Illustrated, above, are the latest London and Paris fashions for 1842.

Christmas Fashion

Christmas and New Year’s Party Fashion 1878-1879. No 53 of the New Extra Enlarged Fasion Plates of 20 Figures Comprising 13 Ladies' and 7 Children's Dresses of The Latest Fashions

The poster, above, was published in the Young Ladies’ Journal and advertises the latest dresses available from D Nicholson & Company of 50-53 St Paul’s Churchyard and Paternoster Row, Corner of Cheapside, London. They describe themselves ‘as silk mercers to the Queen and outfitters to all parts of the World’, stating that ‘all the goods represented in the above illlustrations as well as prices and particulars may be had gratis upon application’. They offered ‘1,000 patterns of newest silks and dress materials sent post free’.

Sports and Pastimes

This extract is taken from the introduction to Cassell’s Book of Sports and Pastimes:

“The benefits of athletic and other manly exercises, from an educational as well as a recreative point of view, are now very generally recognised. There is no better means of promoting a healthy action of the body or of bidding defiance to the doctor than a moderate indulgence in sports and pastimes.”

Throughout the Victorian period, sports and recreation in general became hugely popular for both men and women. Newly available leisure time and greater prosperity in the second half of Victoria’s reign meant that people needed to find activities to fill their time, and a social world started to develop around sports, paving the way for today's sport-loving nation. Many of our most famous football clubs originated around this time, including Aston Villa and Everton, which were started by churches to attract more visitors, and Arsenal, which was created by a group of factory employees; and the FA cup was first played in 1871. Cricket was hugely popular, and large crowds gathered to see the Grace brothers play in a celebrated test match between England and Australia in 1880 (England won).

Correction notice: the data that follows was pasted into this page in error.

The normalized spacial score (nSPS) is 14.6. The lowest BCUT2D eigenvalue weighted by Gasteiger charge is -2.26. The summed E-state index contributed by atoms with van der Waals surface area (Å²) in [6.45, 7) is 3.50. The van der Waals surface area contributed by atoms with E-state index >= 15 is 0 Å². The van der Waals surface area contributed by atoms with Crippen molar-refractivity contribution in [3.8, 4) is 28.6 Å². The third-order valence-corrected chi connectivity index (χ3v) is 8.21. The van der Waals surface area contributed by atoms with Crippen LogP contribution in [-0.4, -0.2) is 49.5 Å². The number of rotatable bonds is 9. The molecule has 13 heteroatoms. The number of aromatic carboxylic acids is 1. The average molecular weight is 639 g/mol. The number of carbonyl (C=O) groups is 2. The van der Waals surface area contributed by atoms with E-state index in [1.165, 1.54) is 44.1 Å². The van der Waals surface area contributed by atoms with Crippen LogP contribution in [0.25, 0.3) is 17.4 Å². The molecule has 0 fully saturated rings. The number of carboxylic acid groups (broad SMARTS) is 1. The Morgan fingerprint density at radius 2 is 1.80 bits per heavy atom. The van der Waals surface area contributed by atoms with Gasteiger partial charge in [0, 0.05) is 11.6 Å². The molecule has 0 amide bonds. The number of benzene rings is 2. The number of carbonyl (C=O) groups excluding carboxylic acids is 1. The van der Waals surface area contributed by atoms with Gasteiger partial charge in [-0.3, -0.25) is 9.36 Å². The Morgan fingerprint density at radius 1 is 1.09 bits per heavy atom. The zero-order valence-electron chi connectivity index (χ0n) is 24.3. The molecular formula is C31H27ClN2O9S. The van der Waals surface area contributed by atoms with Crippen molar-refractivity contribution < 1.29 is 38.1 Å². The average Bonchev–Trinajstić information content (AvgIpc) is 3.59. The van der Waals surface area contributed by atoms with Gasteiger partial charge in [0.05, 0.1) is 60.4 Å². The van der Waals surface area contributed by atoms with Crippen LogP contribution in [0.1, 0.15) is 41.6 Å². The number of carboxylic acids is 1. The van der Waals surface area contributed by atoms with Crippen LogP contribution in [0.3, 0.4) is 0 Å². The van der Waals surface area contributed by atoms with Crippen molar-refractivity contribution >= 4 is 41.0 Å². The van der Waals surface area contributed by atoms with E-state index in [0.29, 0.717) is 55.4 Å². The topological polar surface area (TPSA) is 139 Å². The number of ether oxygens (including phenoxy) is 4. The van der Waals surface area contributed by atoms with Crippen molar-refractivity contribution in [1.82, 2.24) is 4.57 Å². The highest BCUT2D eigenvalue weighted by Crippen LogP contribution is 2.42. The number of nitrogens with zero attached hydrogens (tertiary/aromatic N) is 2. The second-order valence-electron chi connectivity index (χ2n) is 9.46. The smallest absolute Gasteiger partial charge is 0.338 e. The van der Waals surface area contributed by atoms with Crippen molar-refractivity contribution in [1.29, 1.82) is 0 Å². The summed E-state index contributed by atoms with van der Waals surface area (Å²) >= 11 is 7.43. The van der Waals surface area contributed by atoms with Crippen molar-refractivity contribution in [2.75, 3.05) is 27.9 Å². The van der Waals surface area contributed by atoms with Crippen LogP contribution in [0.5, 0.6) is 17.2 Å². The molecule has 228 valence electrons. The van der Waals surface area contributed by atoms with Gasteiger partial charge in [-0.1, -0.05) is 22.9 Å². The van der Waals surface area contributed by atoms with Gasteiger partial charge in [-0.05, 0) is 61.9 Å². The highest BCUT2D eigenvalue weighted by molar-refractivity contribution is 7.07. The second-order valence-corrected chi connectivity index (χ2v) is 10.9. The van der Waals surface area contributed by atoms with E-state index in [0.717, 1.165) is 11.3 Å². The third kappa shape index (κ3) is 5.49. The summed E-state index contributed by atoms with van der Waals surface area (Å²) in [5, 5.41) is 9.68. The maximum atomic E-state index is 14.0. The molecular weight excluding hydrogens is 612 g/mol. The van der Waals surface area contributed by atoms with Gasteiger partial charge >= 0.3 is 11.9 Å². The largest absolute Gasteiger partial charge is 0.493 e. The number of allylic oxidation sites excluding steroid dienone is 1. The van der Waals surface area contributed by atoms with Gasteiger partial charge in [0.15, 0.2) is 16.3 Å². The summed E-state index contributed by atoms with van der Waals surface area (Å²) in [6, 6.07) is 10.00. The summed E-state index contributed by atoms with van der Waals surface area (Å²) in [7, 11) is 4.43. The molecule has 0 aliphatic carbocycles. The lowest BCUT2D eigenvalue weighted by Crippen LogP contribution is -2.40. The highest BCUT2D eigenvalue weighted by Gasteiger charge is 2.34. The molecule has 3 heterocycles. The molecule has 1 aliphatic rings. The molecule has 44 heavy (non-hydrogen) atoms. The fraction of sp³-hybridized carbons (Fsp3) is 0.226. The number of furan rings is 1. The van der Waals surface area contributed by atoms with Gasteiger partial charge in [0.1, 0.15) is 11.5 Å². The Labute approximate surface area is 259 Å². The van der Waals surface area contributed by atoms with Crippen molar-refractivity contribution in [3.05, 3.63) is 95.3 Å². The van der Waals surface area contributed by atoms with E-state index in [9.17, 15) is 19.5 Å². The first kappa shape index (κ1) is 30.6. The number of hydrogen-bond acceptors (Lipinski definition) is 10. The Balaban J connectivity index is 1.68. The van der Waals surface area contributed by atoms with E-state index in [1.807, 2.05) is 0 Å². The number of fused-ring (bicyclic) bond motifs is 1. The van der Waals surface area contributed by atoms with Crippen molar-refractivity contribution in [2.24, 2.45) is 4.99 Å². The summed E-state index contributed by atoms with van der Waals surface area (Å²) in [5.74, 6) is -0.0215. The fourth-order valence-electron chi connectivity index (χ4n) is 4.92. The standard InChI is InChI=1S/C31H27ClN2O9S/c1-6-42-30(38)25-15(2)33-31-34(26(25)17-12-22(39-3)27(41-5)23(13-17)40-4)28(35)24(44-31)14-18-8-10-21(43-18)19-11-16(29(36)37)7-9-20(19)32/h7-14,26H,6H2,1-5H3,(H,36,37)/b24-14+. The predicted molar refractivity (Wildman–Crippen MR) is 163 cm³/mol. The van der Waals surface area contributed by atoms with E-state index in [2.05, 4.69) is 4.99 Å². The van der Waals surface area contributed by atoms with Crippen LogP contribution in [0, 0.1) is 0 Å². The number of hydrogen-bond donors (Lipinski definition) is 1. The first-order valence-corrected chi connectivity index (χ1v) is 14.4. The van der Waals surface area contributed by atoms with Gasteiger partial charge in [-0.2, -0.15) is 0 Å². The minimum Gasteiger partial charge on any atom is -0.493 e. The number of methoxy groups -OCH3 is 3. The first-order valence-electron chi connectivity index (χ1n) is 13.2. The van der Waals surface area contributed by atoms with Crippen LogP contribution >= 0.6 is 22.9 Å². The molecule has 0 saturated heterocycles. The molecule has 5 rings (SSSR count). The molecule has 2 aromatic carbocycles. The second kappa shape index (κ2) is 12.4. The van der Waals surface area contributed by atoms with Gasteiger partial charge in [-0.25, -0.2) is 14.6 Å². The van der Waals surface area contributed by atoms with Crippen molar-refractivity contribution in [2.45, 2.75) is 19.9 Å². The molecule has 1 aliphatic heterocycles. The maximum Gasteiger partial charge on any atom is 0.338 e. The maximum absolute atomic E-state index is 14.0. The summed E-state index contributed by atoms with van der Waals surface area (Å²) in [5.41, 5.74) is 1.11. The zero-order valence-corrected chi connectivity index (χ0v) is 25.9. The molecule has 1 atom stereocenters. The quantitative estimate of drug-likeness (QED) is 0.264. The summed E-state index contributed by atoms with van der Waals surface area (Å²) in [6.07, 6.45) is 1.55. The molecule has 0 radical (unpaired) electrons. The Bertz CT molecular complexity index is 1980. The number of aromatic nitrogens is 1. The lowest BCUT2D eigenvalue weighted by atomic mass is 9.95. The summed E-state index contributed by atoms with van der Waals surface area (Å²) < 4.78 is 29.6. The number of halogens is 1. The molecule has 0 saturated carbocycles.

Some sports were restricted to the wealthy, like hunting or shooting, but almost everyone could afford to cycle. The bicycle, made widely available between 1870-90, allowed people to travel outside of cities at weekends to the countryside beyond, and to form cycling clubs. These trends were officially encouraged because “not only are these exercises of supreme importance in maintaining a vigorous state of health in our boys, they have also a peculiar and decided value in what may be called a moral sense.”

However, this sense of morality and fair play, which football in particular was thought to promote, was perhaps a little hopeful: free kicks and penalty shootouts were introduced (in 1877 and 1891 respectively) to stop cheating! Many sports like boxing, cricket and football, had been around in one form or another for centuries, but the Victorians applied strict and sometimes bizarrely detailed rules to all, refining them into the games we know today.

You can find out about the games your ancestors may have enjoyed in the free downloads below from Cassell’s Book of Sports and Pastimes. Some of the sports you will recognise, although the rules may have changed somewhat; others are very different and some you may not have heard of! And if you’ve ever wondered how to ride a penny-farthing bicycle, you can find out by clicking the bicycling link.

©2024 S&N Genealogy Supplies